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1 February 2010 Ecology and Management of the Spring Snowmelt Recession
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Abstract

We present a conceptual model for the ecology of the spring snowmelt recession based on the natural flow regime that relates the quantifiable components of magnitude, timing, and rate of change to abiotic and biotic factors that govern riverine processes. We find that shifts in the magnitude of the recession largely affect abiotic channel conditions, whereas shifts in the timing of the snowmelt primarily affect biotic conditions. Shifts in the rate of change affect both abiotic and biotic conditions, creating the largest observed changes to the stream ecosystem. We discuss these components with regard to the success of riverine species in California's Mediterranean-montane environment. We then present two scenarios of change to the spring snowmelt recession—effects of flow regulation and climate warming—and discuss their potential implications for riverine ecology. Our conceptual model can help guide watershed stakeholders toward a better understanding of the impacts of changing spring recession conditions on stream ecosystems.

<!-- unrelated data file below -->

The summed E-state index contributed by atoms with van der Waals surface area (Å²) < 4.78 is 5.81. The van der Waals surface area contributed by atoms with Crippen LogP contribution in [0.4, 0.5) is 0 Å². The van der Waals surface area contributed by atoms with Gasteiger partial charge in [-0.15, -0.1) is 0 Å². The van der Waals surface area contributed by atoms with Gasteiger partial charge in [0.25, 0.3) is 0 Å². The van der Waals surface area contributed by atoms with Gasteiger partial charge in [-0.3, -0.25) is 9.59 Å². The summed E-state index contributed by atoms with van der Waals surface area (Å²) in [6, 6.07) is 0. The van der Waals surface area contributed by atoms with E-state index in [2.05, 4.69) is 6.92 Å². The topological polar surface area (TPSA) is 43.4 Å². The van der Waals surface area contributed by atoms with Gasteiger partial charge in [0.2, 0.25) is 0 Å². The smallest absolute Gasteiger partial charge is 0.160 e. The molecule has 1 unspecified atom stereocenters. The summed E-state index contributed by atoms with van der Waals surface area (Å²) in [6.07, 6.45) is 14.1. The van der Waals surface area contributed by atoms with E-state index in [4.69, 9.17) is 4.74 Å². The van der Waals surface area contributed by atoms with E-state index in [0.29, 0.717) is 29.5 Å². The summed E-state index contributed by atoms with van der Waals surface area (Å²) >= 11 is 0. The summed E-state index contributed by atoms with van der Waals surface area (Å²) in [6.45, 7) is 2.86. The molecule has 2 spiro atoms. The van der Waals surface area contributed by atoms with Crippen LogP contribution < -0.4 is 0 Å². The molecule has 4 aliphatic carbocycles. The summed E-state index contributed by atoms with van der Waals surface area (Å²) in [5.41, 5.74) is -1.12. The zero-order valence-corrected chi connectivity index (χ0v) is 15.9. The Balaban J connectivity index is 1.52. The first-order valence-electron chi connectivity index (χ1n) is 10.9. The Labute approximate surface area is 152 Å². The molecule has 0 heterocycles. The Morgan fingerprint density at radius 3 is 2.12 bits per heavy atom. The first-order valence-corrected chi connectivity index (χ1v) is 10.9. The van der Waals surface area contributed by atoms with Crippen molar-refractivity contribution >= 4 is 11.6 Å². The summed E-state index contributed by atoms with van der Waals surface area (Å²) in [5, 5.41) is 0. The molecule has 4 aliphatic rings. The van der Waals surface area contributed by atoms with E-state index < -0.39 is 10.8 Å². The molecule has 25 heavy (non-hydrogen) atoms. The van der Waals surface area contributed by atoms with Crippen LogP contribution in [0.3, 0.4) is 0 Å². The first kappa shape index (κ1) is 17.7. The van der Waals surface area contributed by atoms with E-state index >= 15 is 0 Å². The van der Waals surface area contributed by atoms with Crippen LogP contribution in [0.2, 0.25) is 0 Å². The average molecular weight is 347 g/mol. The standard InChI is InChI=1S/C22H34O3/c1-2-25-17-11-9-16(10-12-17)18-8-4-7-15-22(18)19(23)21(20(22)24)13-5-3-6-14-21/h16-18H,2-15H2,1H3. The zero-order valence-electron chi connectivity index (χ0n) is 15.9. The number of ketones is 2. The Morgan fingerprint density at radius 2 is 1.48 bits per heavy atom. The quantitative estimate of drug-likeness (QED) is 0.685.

© 2010 by American Institute of Biological Sciences. All rights reserved. Request permission to photocopy or reproduce article content at the University of California Press's Rights and Permissions Web site at www.ucpressjournals.com/reprintinfo.asp.
Sarah M. Yarnell, Joshua H. Viers, and Jeffrey F. Mount "Ecology and Management of the Spring Snowmelt Recession," BioScience 60(2), 114-127, (1 February 2010). https://doi.org/10.1525/bio.2010.60.2.6
Published: 1 February 2010
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